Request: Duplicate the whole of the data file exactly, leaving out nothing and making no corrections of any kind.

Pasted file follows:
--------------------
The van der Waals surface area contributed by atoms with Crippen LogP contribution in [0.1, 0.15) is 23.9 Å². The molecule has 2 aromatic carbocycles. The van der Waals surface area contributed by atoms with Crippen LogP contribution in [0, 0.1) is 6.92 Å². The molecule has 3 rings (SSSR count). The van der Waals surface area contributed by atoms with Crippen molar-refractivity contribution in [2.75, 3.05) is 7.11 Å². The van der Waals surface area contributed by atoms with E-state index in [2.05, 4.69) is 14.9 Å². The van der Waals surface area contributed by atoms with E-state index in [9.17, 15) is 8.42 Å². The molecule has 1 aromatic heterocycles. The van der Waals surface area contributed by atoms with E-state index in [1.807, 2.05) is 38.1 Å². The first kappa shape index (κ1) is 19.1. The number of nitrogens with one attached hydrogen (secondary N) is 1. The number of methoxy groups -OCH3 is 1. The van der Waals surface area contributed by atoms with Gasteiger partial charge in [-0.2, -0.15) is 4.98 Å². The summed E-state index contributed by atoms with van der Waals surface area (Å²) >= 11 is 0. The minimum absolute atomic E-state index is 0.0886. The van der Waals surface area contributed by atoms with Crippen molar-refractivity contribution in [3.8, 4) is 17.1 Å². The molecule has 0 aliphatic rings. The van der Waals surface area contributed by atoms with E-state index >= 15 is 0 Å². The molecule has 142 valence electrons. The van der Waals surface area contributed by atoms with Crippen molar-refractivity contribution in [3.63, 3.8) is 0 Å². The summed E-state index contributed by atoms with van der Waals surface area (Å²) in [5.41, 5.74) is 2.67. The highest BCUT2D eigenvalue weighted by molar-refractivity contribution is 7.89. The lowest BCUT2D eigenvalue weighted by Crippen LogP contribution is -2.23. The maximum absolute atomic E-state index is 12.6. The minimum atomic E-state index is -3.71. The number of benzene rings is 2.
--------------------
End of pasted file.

The van der Waals surface area contributed by atoms with Crippen LogP contribution in [0.1, 0.15) is 23.9 Å². The molecule has 2 aromatic carbocycles. The van der Waals surface area contributed by atoms with Crippen LogP contribution in [0, 0.1) is 6.92 Å². The molecule has 3 rings (SSSR count). The van der Waals surface area contributed by atoms with Crippen molar-refractivity contribution in [2.75, 3.05) is 7.11 Å². The van der Waals surface area contributed by atoms with E-state index in [2.05, 4.69) is 14.9 Å². The van der Waals surface area contributed by atoms with E-state index in [9.17, 15) is 8.42 Å². The molecule has 1 aromatic heterocycles. The van der Waals surface area contributed by atoms with E-state index in [1.807, 2.05) is 38.1 Å². The first kappa shape index (κ1) is 19.1. The number of nitrogens with one attached hydrogen (secondary N) is 1. The number of methoxy groups -OCH3 is 1. The van der Waals surface area contributed by atoms with Gasteiger partial charge in [-0.2, -0.15) is 4.98 Å². The summed E-state index contributed by atoms with van der Waals surface area (Å²) >= 11 is 0. The minimum absolute atomic E-state index is 0.0886. The van der Waals surface area contributed by atoms with Crippen molar-refractivity contribution in [3.8, 4) is 17.1 Å². The molecule has 0 aliphatic rings. The van der Waals surface area contributed by atoms with E-state index >= 15 is 0 Å². The molecule has 142 valence electrons. The van der Waals surface area contributed by atoms with Crippen molar-refractivity contribution in [3.63, 3.8) is 0 Å². The summed E-state index contributed by atoms with van der Waals surface area (Å²) in [5.41, 5.74) is 2.67. The highest BCUT2D eigenvalue weighted by molar-refractivity contribution is 7.89. The lowest BCUT2D eigenvalue weighted by Crippen LogP contribution is -2.23. The maximum absolute atomic E-state index is 12.6. The minimum atomic E-state index is -3.71. The number of benzene rings is 2.